Continuing our week-long walk through seven classic Meryl Streep performances, this next film is about the real-life harrowing story of Karen Silkwood.
(To read other Streep films examined this week, you can link to my review of “The Bridges of Madison County” (1995))
“Silkwood” (1983) 3.5 / 5 stars – In most, if not all, places of business, employees gather in breakrooms, make friends with their coworkers and celebrate birthdays.
Karen Silkwood (Meryl Streep) enjoys similar dynamics at her place of work in every way except one: she handles plutonium which produces material for nuclear reactor rods.
This is an incredibly dangerous job as Karen and others wear protective suits and operate instruments through safety glass.
If, heaven forbid, anyone becomes exposed to the malevolent poisons, security/on-site health officials rush that particular person to the showers.
They are stripped, scrubbed and sanitized, but when plutonium is involved, will soap and a brush really wipe away the danger?
Karen, her boyfriend, Drew (Kurt Russell), and friend, Dolly (Cher), live under these daily work conditions, but in their small town in Oklahoma, “good” jobs are hard to find.
This is the premise for Mike Nichols’s traumatic biopic of Karen Silkwood, and Streep delivers a gripping and complex performance in the lead.
Karen leads a difficult existence.
In addition to the danger of her work environment, her kids live with their father in Texas, and she rarely finds an opportunity to see them.
It eats her up, but they live there, and she lives in Oklahoma.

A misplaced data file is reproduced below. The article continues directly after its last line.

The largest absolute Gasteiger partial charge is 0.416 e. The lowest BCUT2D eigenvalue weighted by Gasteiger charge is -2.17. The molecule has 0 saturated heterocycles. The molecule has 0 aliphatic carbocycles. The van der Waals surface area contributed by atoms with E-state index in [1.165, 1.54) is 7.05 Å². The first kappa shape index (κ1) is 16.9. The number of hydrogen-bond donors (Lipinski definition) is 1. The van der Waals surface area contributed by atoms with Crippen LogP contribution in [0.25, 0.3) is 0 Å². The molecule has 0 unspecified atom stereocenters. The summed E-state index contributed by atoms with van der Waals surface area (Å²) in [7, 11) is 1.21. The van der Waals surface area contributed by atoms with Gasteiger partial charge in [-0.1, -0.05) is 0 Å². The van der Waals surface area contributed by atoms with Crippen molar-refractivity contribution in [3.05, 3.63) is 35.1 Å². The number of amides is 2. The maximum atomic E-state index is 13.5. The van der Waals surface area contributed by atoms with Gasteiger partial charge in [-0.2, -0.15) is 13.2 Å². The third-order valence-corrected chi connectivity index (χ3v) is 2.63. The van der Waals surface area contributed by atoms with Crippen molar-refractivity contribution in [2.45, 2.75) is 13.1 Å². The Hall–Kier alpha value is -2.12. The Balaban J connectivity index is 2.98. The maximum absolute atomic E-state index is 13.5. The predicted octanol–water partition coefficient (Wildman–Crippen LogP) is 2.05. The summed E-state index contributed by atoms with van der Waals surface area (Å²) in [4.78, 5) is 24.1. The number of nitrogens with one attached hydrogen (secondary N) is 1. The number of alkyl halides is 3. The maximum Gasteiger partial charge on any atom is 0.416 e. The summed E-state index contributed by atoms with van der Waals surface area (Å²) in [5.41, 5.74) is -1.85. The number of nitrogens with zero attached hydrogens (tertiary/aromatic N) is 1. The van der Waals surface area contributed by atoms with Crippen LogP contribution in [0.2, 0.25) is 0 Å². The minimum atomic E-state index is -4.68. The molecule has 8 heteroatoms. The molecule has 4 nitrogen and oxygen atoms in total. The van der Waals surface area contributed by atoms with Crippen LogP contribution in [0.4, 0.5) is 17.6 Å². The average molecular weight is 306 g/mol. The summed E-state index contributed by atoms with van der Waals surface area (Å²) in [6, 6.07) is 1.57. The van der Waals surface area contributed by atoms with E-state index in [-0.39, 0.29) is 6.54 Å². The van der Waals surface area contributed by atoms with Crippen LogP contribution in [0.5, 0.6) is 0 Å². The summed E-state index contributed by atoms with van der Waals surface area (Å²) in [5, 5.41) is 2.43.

That’s just the way it is.
Perhaps she can’t or doesn’t realize how to make changes in her life, but she certainly looks for justice within the plant.
Karen makes brave and unpopular decisions which upset management (and many of her fellow laborers), but finds inner strength to fight against the system while living with her own flaws.
Streep is exceptionally good here, and she conveys Karen’s burdens during her trudge towards justice and fair play.
It just so happens, in this case, her efforts could mean the difference between life and death.
In some respects, “Silkwood” is a thriller, but the film is more of a classic drama between employee and employer, and its pace is slow.
Nichols spends plenty of time with Karen’s life at home as she lives with the daily arguments (and laughs) with Drew and Dolly.
The film lulls us into this small town feel which is completely appropriate for a sense of setting, but it doesn’t necessarily add to the story.
We see lots of Drew and Dolly, but don’t really know what makes them tick.
Sure, Russell and Cher get plenty of screen time, but don’t enjoy many substantive moments.
We do, however, see Streep offer an unforgettable portrayal about woman whose story is thankfully told.
“Silkwood” is rated R and is available on DVD.
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